This kind of reminds me of the old writing advice to kill your adjectives. If you ever find yourself reaching for an adjective, use a better noun, or just set things up so you don’t need an adjective at all – e.g. don’t write “She smiled beautifully” when you could write “She smiles, and it’s the smile of my memories.” or something like that. Wherever you do use adjectives, use them sparingly, as with “The air is cold. The ice is real. All else is memory.”
If I had to sum it up, it’s to never tell anything you can’t show. You can’t always show instead of telling, but you should never tell what you can’t back up. I think something similar is at play here, with people trying to tell things without showing them, smuggle them in without backing them up. Like the article said, it’s a matter of sneaking in associations, but it helps to dissect how exactly that’s being done. If the writers of those Cat Couplings had to delete those adjectives, they’d be forced to show readers the point rather than telling them it. With only nouns, to look specific they’d have to be specific, instead of hiding within the Motte and Bailey* of adjectives – a noun is an noun, but an adjective doesn’t always specify how much of the noun it’s modifying, as you’ve pointed out.
All this further reinforces my belief that good writing forces good thinking. You can’t be vague and hide from the implications of your own words if your own words are clear and straightforward. This goes doubly so when you remember that good writing is a matter of good editing – going over your words again and again is the best way to find their mistakes, grammatical and otherwise. There’s no substitute for putting in the work, and writing forces you to put in the work. To write is to think with accountability. Cat Couplings are how you write without accountability.
(*Also, on an unrelated note I maintain that the Motte and Bailey fallacy should have been called the ‘Fort and Field fallacy’ right from the start. It’s so much clearer that way!)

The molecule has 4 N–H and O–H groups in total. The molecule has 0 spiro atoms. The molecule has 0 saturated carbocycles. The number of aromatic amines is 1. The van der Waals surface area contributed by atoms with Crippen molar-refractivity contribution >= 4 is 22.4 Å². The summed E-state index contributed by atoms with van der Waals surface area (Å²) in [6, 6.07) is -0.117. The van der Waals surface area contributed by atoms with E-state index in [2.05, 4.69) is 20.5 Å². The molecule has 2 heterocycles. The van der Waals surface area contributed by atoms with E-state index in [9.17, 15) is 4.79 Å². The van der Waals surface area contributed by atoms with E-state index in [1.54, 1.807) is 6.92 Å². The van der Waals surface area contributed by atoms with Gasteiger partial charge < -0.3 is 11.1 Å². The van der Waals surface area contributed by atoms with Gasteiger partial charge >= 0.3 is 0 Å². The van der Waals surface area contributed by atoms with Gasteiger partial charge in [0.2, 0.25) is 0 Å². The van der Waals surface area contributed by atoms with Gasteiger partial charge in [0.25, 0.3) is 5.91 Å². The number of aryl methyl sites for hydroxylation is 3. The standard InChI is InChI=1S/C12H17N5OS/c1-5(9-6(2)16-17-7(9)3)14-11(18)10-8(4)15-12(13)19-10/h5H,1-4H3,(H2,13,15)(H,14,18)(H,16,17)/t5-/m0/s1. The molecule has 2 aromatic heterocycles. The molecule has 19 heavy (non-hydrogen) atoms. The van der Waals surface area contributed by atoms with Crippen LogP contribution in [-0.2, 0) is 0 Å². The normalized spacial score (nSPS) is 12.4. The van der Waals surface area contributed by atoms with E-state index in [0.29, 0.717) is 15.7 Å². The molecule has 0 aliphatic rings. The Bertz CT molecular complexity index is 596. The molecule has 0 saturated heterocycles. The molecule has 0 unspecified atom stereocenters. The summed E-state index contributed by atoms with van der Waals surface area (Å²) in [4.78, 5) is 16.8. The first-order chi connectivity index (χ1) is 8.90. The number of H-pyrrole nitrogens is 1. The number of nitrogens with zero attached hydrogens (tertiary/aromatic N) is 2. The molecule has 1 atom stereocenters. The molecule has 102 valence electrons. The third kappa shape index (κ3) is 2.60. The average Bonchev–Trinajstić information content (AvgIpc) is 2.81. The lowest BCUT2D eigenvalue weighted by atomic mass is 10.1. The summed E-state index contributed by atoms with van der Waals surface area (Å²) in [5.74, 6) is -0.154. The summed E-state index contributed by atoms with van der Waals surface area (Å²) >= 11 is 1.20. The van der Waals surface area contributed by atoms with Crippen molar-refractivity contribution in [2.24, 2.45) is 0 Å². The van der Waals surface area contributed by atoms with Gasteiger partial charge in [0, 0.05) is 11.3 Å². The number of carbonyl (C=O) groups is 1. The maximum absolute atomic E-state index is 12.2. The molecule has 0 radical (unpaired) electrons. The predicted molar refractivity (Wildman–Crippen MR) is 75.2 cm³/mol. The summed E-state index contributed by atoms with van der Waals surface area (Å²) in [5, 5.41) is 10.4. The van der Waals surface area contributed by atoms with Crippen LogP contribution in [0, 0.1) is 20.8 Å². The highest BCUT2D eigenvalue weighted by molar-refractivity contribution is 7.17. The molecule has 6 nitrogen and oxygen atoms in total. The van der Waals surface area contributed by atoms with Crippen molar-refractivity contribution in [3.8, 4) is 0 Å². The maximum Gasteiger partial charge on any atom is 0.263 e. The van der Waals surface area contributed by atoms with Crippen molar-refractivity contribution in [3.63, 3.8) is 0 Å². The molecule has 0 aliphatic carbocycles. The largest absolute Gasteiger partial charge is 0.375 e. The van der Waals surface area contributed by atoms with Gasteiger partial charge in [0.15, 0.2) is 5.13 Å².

LikeLiked by 2 people
I’ve been thinking of writing about it for years but I’m quite skeptical of some interpretations of the “show, don’t tell” thesis. It works primarily for narratives (fiction and journalism) that’s about evoking feelings and images, and less well for declarative writing that’s about ideas.
Even in fiction, the “be concrete and sensory, and avoid adjectives and abstraction” is more a particular style than the definition of good writing, and it hasn’t necessarily been the norm in all times and places. There’s a good version of it, but it’s more about making the reader think what you want them to think through clever prompting rather than directly telling them — but that’s different, I feel.
About the rest, sure. And I like Fort and Field as well but the ship has sailed…
LikeLiked by 1 person
When it comes to Cat Couplings, it probably is a separate matter from “Show, don’t tell”, but it’s kind of analogous in terms of it being about how people can dodge proving things with evidence (e.g. whether optimism is naïve) by asserting them without tying yourself down to your own claim (e.g. “Oh, I was just talking about the kinds of optimism that are naïve.”). Perhaps a Cat Coupling is what happens when you realize that even telling is too clear and would reveal too much of the unsupported nature of your argument, so you have to hide it behind the ‘plausible deniability telling’ of a Motte and Bailey/Fort and Field. The answer to that would perhaps be something like “State, don’t insinuate” to match “Show, don’t tell” – a simple reminder to both authors and readers of what not to do/not to trust, something short and memorable.
(Also, is ‘Plausible Deniability Telling’ a better or worse name than ‘Cat Coupling’? It’s probably worse, in terms of being nothing but ugly functionality…)
Also, maybe there’s still a chance for Fort and Field? Just write Motte and Bailey/Fort and Field whenever you would write ‘Motte and Bailey’, and hopefully that sets up a transition period where people get used to both, before you retire the first one like it’s a piece of legacy code.
LikeLiked by 1 person